“Listen, we rode our luck before we scored. Murphy chipped the ball against the bar and we were at sixes and sevens for 10 or 15 minutes.
“But you need luck. It’s part of the game. We needed it against Dundee United. There have certainly been plenty of occasions when we’ve not had it.”
It’s the same buzz. It puts Saints on the map again.
Brown added: “It’s a national cup final and we’ve only been to three in our history before this.
“It’s a massive disappointment the fans can’t be there but we know why they can’t be there. It’s not safe to do so, it’s as simple as that.
“However you’re watching it – live or on a screen – it won’t take away from the excitement leading up to it and the emotions we’ll all go through during the game itself. That won’t change.
“It’s the same as I remember from the Scottish Cup final – everybody’s talking about it again, even people who aren’t into football. It’s the same buzz.
“It puts Perth on the map again. We’re still going to be in the media, still going to be on the television and all the rest of it.
“The players have got a lift from it and a sense of achievement.
“They want to give something back.”
The prospect of winning the Betfred Cup is of course an alluring one all on its own. Add into the mix the plans that would follow of how and when Saints supporters would get the chance to greet their heroes in safer times and there really would be a bright light at the end of the coronavirus tunnel in the Fair City.
On the prospect of Jason Kerr bringing the cup on to the McDiarmid Park pitch at the start of next season, Brown said: “That would be something else. It really would.
“To have never won a trophy for 130-odd years, win it and then have an opportunity to win another in such a short space of time is amazing.
“It’s what dreams are made of.
“That’s why I’m in the game, why the manager and players are. And it’s what supporters want for their team. It’s the ambition for everybody and hopefully we’re on our game at the end of February and it bears fruit.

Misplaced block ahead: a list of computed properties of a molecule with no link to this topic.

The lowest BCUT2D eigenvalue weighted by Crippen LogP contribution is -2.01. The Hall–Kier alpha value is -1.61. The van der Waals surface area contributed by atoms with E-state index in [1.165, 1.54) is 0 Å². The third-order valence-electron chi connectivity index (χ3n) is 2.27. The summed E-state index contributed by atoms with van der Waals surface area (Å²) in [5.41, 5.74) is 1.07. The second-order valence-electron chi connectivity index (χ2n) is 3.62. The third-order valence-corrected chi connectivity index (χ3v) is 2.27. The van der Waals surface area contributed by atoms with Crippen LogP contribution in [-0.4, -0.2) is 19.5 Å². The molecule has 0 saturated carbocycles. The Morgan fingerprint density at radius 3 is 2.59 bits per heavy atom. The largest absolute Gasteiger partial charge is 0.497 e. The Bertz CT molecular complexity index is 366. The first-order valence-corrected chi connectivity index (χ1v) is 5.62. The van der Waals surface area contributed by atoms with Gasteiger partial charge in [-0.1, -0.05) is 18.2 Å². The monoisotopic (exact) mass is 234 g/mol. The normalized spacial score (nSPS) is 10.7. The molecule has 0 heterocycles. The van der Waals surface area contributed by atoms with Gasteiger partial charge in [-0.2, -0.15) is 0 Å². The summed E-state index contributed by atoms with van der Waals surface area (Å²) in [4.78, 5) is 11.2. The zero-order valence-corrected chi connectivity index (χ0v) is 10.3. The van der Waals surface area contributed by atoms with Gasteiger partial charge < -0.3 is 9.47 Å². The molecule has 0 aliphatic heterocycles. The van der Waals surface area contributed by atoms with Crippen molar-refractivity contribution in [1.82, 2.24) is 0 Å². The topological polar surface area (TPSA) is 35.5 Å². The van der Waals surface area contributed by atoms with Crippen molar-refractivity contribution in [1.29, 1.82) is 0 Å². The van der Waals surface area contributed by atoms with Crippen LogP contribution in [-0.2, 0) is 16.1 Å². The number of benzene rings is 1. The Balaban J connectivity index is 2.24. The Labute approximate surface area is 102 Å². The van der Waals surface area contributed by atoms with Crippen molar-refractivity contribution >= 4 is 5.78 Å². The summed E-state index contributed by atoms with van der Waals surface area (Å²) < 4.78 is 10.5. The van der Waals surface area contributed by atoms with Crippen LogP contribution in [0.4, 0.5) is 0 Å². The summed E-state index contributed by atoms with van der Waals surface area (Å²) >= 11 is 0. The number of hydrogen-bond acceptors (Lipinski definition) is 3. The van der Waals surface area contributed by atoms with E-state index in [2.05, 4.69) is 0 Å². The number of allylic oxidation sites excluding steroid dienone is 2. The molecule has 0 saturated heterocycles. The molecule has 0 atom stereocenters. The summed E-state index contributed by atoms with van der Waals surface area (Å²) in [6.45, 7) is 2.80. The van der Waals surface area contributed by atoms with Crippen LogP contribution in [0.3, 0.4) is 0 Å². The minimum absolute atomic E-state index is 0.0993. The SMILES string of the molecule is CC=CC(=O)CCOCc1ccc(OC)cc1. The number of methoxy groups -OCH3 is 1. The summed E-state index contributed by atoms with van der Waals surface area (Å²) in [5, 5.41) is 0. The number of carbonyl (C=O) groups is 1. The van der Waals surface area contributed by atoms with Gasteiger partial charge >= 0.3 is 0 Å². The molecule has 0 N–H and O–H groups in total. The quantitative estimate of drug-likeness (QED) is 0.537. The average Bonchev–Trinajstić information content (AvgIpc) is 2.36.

“Having said that, the biggest trophy will be getting those fans back into the ground.”
There will be a personal back-story worthy of telling for every Saints player if they do emerge victorious against Livingston on February 28 but those for Liam Craig and Murray Davidson, numbers two and three in the all-time appearance list but yet to play in a final, will be the most powerful.
“I’m always winding Liam up that he went to Hibs for another 20 quid a week or whatever it was!” Brown joked, referring to Craig’s break in his Saints career that coincided with 2014.
“Muzz was part of our squad but unfortunately was injured for the cup final.
“So I’m delighted for them. They’ve both been such important players for St Johnstone.
“The chance to get a winners’ medal is the same for them as it would have been if there were fans there.
“I know we won seven years ago but they don’t come along too often.
“We’ve not won the League Cup before. The players who won the Scottish Cup in 2014 will be in that category as well – David Wotherspoon, Stevie May and Michael O’Halloran.”
Of all the many emotions Brown has lived since the final whistle blew in an eerie Hampden Park, pride is the prevailing one.
“Yeah it is,” he said.
“With a combination of good managers, good players, good luck and a bit of good judgment it’s been an extraordinary tenure for me.
“As much as there have been times when I couldn’t see it far enough, I couldn’t have asked for anymore. I really couldn’t.”